1 Postdoc and 1 PhD position in gravitational wave physics and modified gravity at Tuebingen, GermanyAuthor: Giancarlo Cella - Published 2018-12-05 12:17 - (0 Reads)
The newly formed Emmy Noether research group at the University of Tuebingen, is seeking applications for 1 Postdoctoral and 1 PhD positions in gravitational wave physics and modified theories of gravity, starting in Fall 2019. The group is part of the Theoretical Astrophysics section (TAT) at Tuebingen.
Postdoctoral position - initially for two years with the possibility of further extension for one more year PhD position - duration up to three years
Detailed information about the positions can be found at:
- Postdoctoral position:
- PhD position:
The deadline for full consideration is February 15th, 2019, but applications will be accepted until the positions are filled.
The research focus of the successful applicants will be on testing strong-field regime of gravity with gravitational waves; models and dynamics of neutron stars and black holes in modified theories of gravity; numerical relativity.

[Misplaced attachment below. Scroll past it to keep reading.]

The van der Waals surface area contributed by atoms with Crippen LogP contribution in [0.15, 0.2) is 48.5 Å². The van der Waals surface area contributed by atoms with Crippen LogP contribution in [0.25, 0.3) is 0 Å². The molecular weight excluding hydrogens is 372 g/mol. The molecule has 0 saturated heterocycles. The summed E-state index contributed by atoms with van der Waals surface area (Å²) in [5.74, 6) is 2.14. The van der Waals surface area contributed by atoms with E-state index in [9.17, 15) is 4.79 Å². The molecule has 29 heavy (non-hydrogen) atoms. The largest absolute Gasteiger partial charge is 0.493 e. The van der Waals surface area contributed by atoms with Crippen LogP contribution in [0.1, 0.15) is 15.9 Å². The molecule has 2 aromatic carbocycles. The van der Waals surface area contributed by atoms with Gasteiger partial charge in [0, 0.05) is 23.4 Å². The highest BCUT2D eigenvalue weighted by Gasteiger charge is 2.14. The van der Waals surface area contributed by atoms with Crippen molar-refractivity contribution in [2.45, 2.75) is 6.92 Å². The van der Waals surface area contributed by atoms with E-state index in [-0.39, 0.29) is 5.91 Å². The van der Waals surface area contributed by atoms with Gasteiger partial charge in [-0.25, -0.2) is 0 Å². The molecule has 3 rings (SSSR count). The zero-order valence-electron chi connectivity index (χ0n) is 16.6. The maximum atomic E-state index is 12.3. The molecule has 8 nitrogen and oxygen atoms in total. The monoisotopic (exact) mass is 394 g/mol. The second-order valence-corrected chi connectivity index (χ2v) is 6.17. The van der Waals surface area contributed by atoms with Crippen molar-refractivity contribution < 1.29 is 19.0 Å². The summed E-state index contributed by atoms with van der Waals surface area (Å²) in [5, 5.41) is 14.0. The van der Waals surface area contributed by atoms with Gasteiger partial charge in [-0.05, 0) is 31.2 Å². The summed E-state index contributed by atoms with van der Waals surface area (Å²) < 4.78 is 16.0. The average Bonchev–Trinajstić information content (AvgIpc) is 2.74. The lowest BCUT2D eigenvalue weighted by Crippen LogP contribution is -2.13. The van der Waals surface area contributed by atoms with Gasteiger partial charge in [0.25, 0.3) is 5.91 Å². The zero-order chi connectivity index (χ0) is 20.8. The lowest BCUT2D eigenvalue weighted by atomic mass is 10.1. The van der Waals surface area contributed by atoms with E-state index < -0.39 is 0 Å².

The topic of the Emmy Noether research group is on “Gravitational waves from compact objects – a tool for testing strong gravity and nuclear matter at extreme densities ” with a group leader Dr. Daniela Doneva. In a broader perspective, the activities of TAT group, led by Prof. Kostas Kokkotas, are related to the study of sources of gravitational waves with emphasis on the dynamics of neutron stars and black holes. The TAT group currently consists of four (4) post-doctoral researchers, three (3) PhD students and seven (7) MSc
Further information on the Theoretical Astrophysics Group can be found at
The salary will be paid according to the German public service scale.
Applications, including curriculum vitae, list of publications, statement of research interests and experience, and the names (address, e-mail) of three potential referees should be sent via email to
Dr. Daniela Doneva
E-mail: daniela.doneva _at_ uni-tuebingen.de
The University of Tuebingen seeks to increase the fraction of female scientists in research and teaching and particularly encourages applications from women. Disabled candidates are given preference if